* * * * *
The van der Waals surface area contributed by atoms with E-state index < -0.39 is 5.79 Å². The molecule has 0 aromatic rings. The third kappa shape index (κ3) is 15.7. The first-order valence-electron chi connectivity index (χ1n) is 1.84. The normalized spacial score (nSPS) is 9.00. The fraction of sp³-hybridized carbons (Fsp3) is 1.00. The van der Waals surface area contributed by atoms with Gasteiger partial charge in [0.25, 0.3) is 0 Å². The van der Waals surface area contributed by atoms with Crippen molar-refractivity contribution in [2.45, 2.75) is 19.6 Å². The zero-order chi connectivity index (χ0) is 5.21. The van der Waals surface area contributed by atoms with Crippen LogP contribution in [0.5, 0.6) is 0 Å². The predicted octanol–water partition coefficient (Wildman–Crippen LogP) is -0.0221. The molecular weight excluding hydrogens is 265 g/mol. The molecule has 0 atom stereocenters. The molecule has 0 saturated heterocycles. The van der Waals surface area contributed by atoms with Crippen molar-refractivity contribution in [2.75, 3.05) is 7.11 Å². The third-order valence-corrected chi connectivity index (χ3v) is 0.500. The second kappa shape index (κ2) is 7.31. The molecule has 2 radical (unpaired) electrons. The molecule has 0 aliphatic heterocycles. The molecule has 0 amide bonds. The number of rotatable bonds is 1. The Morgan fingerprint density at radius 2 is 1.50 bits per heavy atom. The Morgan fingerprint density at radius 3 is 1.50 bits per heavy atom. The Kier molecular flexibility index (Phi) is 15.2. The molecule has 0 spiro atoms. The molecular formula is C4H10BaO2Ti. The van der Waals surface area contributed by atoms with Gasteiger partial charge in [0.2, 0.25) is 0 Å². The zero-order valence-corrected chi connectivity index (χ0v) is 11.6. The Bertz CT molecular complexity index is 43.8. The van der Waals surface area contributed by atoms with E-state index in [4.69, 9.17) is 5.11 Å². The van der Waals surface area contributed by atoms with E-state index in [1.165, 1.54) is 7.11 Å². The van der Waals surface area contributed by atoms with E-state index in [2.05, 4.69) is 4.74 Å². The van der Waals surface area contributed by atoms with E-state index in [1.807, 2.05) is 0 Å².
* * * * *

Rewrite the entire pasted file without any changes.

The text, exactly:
The van der Waals surface area contributed by atoms with E-state index < -0.39 is 5.79 Å². The molecule has 0 aromatic rings. The third kappa shape index (κ3) is 15.7. The first-order valence-electron chi connectivity index (χ1n) is 1.84. The normalized spacial score (nSPS) is 9.00. The fraction of sp³-hybridized carbons (Fsp3) is 1.00. The van der Waals surface area contributed by atoms with Gasteiger partial charge in [0.25, 0.3) is 0 Å². The van der Waals surface area contributed by atoms with Crippen molar-refractivity contribution in [2.45, 2.75) is 19.6 Å². The zero-order chi connectivity index (χ0) is 5.21. The van der Waals surface area contributed by atoms with Crippen LogP contribution in [0.5, 0.6) is 0 Å². The predicted octanol–water partition coefficient (Wildman–Crippen LogP) is -0.0221. The molecular weight excluding hydrogens is 265 g/mol. The molecule has 0 atom stereocenters. The molecule has 0 saturated heterocycles. The van der Waals surface area contributed by atoms with Crippen molar-refractivity contribution in [2.75, 3.05) is 7.11 Å². The third-order valence-corrected chi connectivity index (χ3v) is 0.500. The second kappa shape index (κ2) is 7.31. The molecule has 2 radical (unpaired) electrons. The molecule has 0 aliphatic heterocycles. The molecule has 0 amide bonds. The number of rotatable bonds is 1. The Morgan fingerprint density at radius 2 is 1.50 bits per heavy atom. The Morgan fingerprint density at radius 3 is 1.50 bits per heavy atom. The Kier molecular flexibility index (Phi) is 15.2. The molecule has 0 spiro atoms. The molecular formula is C4H10BaO2Ti. The van der Waals surface area contributed by atoms with Gasteiger partial charge in [0.2, 0.25) is 0 Å². The zero-order valence-corrected chi connectivity index (χ0v) is 11.6. The Bertz CT molecular complexity index is 43.8. The van der Waals surface area contributed by atoms with E-state index in [4.69, 9.17) is 5.11 Å². The van der Waals surface area contributed by atoms with E-state index in [1.165, 1.54) is 7.11 Å². The van der Waals surface area contributed by atoms with E-state index in [2.05, 4.69) is 4.74 Å². The van der Waals surface area contributed by atoms with E-state index in [1.807, 2.05) is 0 Å².